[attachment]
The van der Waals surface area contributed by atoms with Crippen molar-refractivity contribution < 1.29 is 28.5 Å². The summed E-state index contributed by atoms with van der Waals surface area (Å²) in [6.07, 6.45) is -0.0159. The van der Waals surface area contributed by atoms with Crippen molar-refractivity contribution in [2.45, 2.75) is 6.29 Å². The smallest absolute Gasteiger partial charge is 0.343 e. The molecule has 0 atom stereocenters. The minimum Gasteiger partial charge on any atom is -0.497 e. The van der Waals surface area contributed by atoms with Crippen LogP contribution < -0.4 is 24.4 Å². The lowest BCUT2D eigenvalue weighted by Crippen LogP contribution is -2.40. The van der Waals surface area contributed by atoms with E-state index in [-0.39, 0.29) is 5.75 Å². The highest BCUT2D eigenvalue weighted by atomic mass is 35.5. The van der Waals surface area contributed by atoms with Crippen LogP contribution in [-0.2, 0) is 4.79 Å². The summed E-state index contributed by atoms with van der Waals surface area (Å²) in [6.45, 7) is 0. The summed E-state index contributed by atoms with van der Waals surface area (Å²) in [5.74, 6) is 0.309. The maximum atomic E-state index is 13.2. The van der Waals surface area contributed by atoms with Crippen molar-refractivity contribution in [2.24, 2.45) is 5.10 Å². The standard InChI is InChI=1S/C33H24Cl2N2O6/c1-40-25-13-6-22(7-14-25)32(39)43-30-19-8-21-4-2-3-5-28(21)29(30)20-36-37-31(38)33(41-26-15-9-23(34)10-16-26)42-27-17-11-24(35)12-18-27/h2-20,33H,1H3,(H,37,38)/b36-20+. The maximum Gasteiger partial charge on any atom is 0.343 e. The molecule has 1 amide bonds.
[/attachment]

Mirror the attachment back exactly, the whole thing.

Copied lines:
The van der Waals surface area contributed by atoms with Crippen molar-refractivity contribution < 1.29 is 28.5 Å². The summed E-state index contributed by atoms with van der Waals surface area (Å²) in [6.07, 6.45) is -0.0159. The van der Waals surface area contributed by atoms with Crippen molar-refractivity contribution in [2.45, 2.75) is 6.29 Å². The smallest absolute Gasteiger partial charge is 0.343 e. The molecule has 0 atom stereocenters. The minimum Gasteiger partial charge on any atom is -0.497 e. The van der Waals surface area contributed by atoms with Crippen LogP contribution < -0.4 is 24.4 Å². The lowest BCUT2D eigenvalue weighted by Crippen LogP contribution is -2.40. The van der Waals surface area contributed by atoms with E-state index in [-0.39, 0.29) is 5.75 Å². The highest BCUT2D eigenvalue weighted by atomic mass is 35.5. The van der Waals surface area contributed by atoms with Crippen LogP contribution in [-0.2, 0) is 4.79 Å². The summed E-state index contributed by atoms with van der Waals surface area (Å²) in [6.45, 7) is 0. The summed E-state index contributed by atoms with van der Waals surface area (Å²) in [5.74, 6) is 0.309. The maximum atomic E-state index is 13.2. The van der Waals surface area contributed by atoms with Crippen molar-refractivity contribution in [2.24, 2.45) is 5.10 Å². The standard InChI is InChI=1S/C33H24Cl2N2O6/c1-40-25-13-6-22(7-14-25)32(39)43-30-19-8-21-4-2-3-5-28(21)29(30)20-36-37-31(38)33(41-26-15-9-23(34)10-16-26)42-27-17-11-24(35)12-18-27/h2-20,33H,1H3,(H,37,38)/b36-20+. The maximum Gasteiger partial charge on any atom is 0.343 e. The molecule has 1 amide bonds.